9 First Aid Essentials for the Home

By on February 10, 2013

Home injuries cause as many as twenty million hospital trips in the U.S. each year. Even in super safe homes accidents can still happen. 9 First Aid Essentials for the Home The best thing you can do is be prepared for injuries and illness both big and small. Although ready-made first aid kits are available, it's best to make your own so you can customize it for your family's specific needs. With all the essentials on hand, not only can you take care of minor injuries, but also help stabilize more serious injuries until professional medical help is available. Although each family may need different supplies, these nine top my list and should be included in your home kit too!

  1. Adhesive bandages and sterile dressings - Everyone gets a "boo-boo" from time to time and bandages and dressings are great to have on hand.  Dressings are essential for stopping excessive bleeding and bandages keep dirt and grime out of cuts, allowing them to heal without infection.  It's important to have bandages in a variety of sizes to be prepared for any type of injury. Small bandages in particular are great for tiny hands and knees!
  2. Antibiotic ointment - A properly cleaned wound can still get infected which is why antibiotic ointment is so important. Neosporin is a family favorite and keeps cuts healthy while they heal.
  3. Hydro-cortisone Cream- This cream is a must have if you have children in the house.  It combats all itches from bug bites to poison ivy, and allergic reactions to skin rashes.  Any brand will do just make sure it contains 1 percent hydro-cortisone.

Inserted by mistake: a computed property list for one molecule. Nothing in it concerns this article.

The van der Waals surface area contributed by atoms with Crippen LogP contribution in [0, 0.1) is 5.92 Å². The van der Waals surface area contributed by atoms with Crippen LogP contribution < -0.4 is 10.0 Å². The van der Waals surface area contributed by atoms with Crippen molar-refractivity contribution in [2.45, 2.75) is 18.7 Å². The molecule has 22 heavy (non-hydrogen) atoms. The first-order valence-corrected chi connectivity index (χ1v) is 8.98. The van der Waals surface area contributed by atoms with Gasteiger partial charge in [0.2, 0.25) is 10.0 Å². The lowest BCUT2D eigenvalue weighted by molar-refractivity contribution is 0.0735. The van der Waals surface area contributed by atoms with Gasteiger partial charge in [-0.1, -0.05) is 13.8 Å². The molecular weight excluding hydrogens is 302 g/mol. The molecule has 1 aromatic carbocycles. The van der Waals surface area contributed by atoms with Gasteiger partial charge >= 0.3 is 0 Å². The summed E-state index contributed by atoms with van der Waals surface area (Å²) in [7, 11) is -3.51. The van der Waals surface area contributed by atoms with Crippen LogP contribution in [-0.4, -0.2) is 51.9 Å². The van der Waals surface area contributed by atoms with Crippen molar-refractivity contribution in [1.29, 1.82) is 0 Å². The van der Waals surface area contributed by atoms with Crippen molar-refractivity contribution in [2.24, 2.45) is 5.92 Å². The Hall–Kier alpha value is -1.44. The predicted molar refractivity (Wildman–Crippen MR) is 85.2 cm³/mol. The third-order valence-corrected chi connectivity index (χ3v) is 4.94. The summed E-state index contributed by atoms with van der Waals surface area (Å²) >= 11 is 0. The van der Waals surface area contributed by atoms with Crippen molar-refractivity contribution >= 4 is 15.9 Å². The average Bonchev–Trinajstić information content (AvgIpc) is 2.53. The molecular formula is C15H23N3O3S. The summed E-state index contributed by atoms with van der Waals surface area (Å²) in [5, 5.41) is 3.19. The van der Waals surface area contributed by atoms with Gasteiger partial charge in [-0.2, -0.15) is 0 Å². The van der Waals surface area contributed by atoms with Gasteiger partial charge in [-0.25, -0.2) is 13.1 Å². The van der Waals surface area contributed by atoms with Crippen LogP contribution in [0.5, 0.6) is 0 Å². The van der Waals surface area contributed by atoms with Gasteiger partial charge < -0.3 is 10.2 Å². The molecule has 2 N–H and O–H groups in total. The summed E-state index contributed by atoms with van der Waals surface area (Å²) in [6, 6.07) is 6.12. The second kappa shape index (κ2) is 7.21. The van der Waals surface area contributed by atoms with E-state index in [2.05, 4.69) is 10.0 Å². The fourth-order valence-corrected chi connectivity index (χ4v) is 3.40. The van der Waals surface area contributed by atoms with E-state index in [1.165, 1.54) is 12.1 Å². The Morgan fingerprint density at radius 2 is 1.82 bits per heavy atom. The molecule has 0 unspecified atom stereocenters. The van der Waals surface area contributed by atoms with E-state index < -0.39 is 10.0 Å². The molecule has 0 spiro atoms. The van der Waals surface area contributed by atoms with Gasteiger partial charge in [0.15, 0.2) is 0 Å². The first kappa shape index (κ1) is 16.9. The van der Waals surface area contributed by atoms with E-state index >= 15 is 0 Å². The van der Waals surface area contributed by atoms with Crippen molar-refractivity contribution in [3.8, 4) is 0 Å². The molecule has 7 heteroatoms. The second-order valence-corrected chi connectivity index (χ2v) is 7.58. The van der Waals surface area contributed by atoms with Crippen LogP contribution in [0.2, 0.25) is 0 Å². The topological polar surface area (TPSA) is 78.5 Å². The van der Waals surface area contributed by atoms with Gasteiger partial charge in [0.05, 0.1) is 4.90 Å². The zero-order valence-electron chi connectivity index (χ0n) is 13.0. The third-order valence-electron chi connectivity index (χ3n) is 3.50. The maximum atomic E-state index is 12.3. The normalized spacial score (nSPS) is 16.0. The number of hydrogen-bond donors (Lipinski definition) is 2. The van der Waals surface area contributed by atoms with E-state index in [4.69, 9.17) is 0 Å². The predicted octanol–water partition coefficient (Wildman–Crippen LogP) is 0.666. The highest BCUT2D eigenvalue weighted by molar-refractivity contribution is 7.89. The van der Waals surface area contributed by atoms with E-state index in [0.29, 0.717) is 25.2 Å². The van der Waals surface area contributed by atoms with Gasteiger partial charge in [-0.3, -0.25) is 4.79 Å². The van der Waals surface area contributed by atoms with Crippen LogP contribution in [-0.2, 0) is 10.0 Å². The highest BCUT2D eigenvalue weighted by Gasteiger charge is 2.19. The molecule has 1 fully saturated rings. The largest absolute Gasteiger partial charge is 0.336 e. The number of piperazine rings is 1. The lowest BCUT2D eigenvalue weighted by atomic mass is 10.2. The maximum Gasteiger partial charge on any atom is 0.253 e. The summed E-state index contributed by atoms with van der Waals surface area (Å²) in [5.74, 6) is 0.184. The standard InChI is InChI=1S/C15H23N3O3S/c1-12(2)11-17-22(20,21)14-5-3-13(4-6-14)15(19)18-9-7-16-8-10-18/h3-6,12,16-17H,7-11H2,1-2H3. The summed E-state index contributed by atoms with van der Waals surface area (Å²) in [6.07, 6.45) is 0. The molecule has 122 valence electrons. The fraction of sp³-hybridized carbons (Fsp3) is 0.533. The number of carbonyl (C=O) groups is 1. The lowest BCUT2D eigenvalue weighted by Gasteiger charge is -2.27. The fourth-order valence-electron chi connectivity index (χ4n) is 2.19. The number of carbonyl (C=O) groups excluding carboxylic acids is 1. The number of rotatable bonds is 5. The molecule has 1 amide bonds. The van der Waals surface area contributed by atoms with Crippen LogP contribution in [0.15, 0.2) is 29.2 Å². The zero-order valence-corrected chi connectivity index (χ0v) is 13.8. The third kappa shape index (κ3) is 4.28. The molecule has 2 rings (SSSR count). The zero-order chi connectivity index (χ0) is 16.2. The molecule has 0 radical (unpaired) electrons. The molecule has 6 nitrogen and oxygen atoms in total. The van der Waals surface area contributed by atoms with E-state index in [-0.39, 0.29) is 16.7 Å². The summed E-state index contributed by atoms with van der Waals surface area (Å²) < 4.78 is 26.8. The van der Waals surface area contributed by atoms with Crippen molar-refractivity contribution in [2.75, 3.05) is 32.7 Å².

4. Burn Ointment - Soak minor burns in cool water for five minutes to reduce swelling, next, apply a burn ointment to prevent an infection and wrap a dry gauze bandage loosely around the burn. Still hurting? Take an over-the-counter pain reliever like Tylenol, Advil, Motrin or Aleve to help with the pain.
  5. Cleansing agent - Keep soap and antibiotic towelettes on hand to keep infections at bay. Cuts and scrapes can go from small to serious if they aren't cleaned properly. Kill germs and bacteria with soap or towlettes and follow with an antibiotic ointment and a bandage.
  6. Eye wash solution - This is an important addition to any home first-aid kit.  Eye wash helps to flush contaminants, dust and pollen that can cause infection and allergic reactions.
  7. Sterile gloves - Have at least two pairs of these in your first aid kit. They protect both the "victim" and the "rescuer" from the transfer of germs and disease.
  8. Nonprescription drugs- Prevent midnight runs to the pharmacy by keeping basic OTC drugs on hand.  Pain relievers like Ibuprofen (fever reducer and anti-inflammatory) and Tylenol are a must! Anti-diarrheal medications like Imodium are super important especially if there are children in the household, who tend to have a high risk of dehydration when they have diarrhea. Stock up on both drowsy and non drowsy allergy medications like Benadryl and Claritin. Antacids are also good to put into the kit, especially if you or someone in your family is prone to stomach upset. Be sure to check your stock of meds periodically to make sure of they are all in date!
  9. Thermometer- A fever can indicate illness or infection, which is why it's so important to keep a working thermometer in the house. Digital ear thermometers are the most accurate but also quite expensive. An oral digital thermometer is the next best choice.

With these nine items in your medicine cabinet, you can rest easy that you and your family are prepared for almost anything! But remember if you are in a real emergency, or don't know how to treat an injury call 911 or your family doctor immediately.


 
Dana Leigh Smith
Dana Leigh Smith
Contributing Writer at ExcelLiving.com
Dana Leigh Smith is a health-and-wellness professional based in New York. She has written for several health magazines, including "Women's Health," and "Health" and also has experience in community health education. Smith holds a Bachelor of Science in health and wellness from Syracuse University and is working towards her Master of Public Health at Hunter College.
Dana Leigh Smith

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